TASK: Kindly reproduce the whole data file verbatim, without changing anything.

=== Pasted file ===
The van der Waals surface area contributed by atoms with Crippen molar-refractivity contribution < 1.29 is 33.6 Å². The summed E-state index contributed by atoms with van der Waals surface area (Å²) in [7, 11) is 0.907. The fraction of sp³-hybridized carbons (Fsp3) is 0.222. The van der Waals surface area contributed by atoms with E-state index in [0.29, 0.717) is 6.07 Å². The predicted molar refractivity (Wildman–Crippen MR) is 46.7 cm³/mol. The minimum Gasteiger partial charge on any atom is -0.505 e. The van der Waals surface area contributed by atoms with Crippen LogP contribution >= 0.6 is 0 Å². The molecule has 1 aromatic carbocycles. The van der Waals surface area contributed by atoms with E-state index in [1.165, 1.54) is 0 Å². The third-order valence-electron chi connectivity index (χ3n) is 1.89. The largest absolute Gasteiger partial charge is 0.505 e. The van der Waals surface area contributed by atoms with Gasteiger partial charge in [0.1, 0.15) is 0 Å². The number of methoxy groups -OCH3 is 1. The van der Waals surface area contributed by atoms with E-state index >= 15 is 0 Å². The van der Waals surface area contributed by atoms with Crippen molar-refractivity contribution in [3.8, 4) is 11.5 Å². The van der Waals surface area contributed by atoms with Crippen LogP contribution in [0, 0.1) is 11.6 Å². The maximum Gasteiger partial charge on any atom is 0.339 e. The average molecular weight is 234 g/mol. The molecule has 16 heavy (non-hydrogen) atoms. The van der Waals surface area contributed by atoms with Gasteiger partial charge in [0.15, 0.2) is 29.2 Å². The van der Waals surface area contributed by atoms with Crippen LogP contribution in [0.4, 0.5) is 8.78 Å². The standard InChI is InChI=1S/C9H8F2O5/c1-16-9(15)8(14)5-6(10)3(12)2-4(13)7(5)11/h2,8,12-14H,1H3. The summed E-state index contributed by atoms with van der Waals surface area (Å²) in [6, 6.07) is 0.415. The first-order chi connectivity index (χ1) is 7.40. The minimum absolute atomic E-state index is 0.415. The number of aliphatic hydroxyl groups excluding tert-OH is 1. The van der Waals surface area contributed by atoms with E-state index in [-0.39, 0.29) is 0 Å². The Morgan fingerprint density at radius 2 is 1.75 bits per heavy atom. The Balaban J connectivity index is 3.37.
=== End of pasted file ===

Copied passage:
The van der Waals surface area contributed by atoms with Crippen molar-refractivity contribution < 1.29 is 33.6 Å². The summed E-state index contributed by atoms with van der Waals surface area (Å²) in [7, 11) is 0.907. The fraction of sp³-hybridized carbons (Fsp3) is 0.222. The van der Waals surface area contributed by atoms with E-state index in [0.29, 0.717) is 6.07 Å². The predicted molar refractivity (Wildman–Crippen MR) is 46.7 cm³/mol. The minimum Gasteiger partial charge on any atom is -0.505 e. The van der Waals surface area contributed by atoms with Crippen LogP contribution >= 0.6 is 0 Å². The molecule has 1 aromatic carbocycles. The van der Waals surface area contributed by atoms with E-state index in [1.165, 1.54) is 0 Å². The third-order valence-electron chi connectivity index (χ3n) is 1.89. The largest absolute Gasteiger partial charge is 0.505 e. The van der Waals surface area contributed by atoms with Gasteiger partial charge in [0.1, 0.15) is 0 Å². The number of methoxy groups -OCH3 is 1. The van der Waals surface area contributed by atoms with E-state index >= 15 is 0 Å². The van der Waals surface area contributed by atoms with Crippen molar-refractivity contribution in [3.8, 4) is 11.5 Å². The van der Waals surface area contributed by atoms with Crippen LogP contribution in [0, 0.1) is 11.6 Å². The maximum Gasteiger partial charge on any atom is 0.339 e. The average molecular weight is 234 g/mol. The molecule has 16 heavy (non-hydrogen) atoms. The van der Waals surface area contributed by atoms with Gasteiger partial charge in [0.15, 0.2) is 29.2 Å². The van der Waals surface area contributed by atoms with Crippen LogP contribution in [0.4, 0.5) is 8.78 Å². The standard InChI is InChI=1S/C9H8F2O5/c1-16-9(15)8(14)5-6(10)3(12)2-4(13)7(5)11/h2,8,12-14H,1H3. The summed E-state index contributed by atoms with van der Waals surface area (Å²) in [6, 6.07) is 0.415. The first-order chi connectivity index (χ1) is 7.40. The minimum absolute atomic E-state index is 0.415. The number of aliphatic hydroxyl groups excluding tert-OH is 1. The van der Waals surface area contributed by atoms with E-state index in [-0.39, 0.29) is 0 Å². The Morgan fingerprint density at radius 2 is 1.75 bits per heavy atom. The Balaban J connectivity index is 3.37.